States Will Tame the Energy Monster

Article excerpt

THE energy policy unveiled recently by President Bush places energy production on a fast track and relegates conservation, once again, to the slow lane.

Some members of Congress responded to the president's disappointing initiative by introducing a flurry of conservation-oriented bills to counter executive inertia. Meanwhile, as the president continues to pursue an energy strategy of business as usual and Congress is scurrying for an acceptable alternative, some states have taken the lead in developing tough-minded energy strategies.

Since last November, the nation's governors sought ways to influence the emerging national energy policy. They wrote to Energy Secretary James Watkins: "We believe the principal goal of a national energy strategy should be to provide secure and affordable energy supplies. In ranking the options for meeting that goal, conservation must be a primary concern."

But the word "conservation" has been largely stricken from the president's final product.

Rather than waiting for Washington to lead the way, state governments recognize this energy-conservation leadership vacuum and are preparing to fill it. This sequence - the states leading and Washington reluctantly taking up the rear - has been the pattern of the last decade on major domestic issues.

In the 1960s, the order was reversed. During the civil rights era, a determined president and Congress prodded, pushed, and threatened the states into accepting laws many did not want. Today, it is the voices of governors and legislators which Washington must begin to hear if it is to be responsive to grass-roots concerns about energy use.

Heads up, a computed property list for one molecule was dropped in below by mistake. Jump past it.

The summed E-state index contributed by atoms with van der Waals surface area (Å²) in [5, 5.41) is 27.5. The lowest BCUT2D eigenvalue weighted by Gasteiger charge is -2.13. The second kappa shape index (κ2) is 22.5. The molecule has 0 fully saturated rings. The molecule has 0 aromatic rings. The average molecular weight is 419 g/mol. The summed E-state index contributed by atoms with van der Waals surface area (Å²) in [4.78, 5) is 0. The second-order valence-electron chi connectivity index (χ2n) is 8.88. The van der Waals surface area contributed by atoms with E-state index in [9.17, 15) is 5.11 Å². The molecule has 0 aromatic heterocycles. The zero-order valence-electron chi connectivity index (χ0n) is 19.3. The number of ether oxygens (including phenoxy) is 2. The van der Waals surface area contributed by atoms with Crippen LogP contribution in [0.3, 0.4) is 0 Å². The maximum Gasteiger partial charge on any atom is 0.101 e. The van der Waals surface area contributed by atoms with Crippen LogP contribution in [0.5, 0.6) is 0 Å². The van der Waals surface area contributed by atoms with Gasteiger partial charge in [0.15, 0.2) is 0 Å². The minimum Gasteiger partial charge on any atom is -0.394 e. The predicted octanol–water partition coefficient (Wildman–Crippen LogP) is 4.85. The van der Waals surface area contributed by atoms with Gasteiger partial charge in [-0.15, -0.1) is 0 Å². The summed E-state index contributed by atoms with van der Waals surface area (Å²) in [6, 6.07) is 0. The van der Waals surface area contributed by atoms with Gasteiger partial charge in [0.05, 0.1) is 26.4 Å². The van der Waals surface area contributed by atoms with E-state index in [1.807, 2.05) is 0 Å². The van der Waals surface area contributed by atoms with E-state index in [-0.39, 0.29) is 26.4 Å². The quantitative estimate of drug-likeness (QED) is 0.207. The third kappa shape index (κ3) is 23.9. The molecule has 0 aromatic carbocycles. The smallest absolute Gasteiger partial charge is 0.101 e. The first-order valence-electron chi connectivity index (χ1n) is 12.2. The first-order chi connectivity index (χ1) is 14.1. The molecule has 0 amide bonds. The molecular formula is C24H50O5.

A number of states have begun to chart tough conservation strategies, including Vermont. The likely result will be that a serious, conservation-oriented national energy policy will emerge in the 1990s in the same way that education reform, environmental protection, and child care became national issues: via the states.

One reason for conservation's demise is the fear that conservation measures, while desirable, are not politically acceptable to the American public.

State leaders, more distanced from the energy-producing interests and more closely allied with the economic and environmental concerns of their constituents, have a better understanding of the pain the public will bear in return for less costly and more environmentally benign energy.

In Vermont, we developed a comprehensive energy plan for the year 2000 and have begun to model the results. …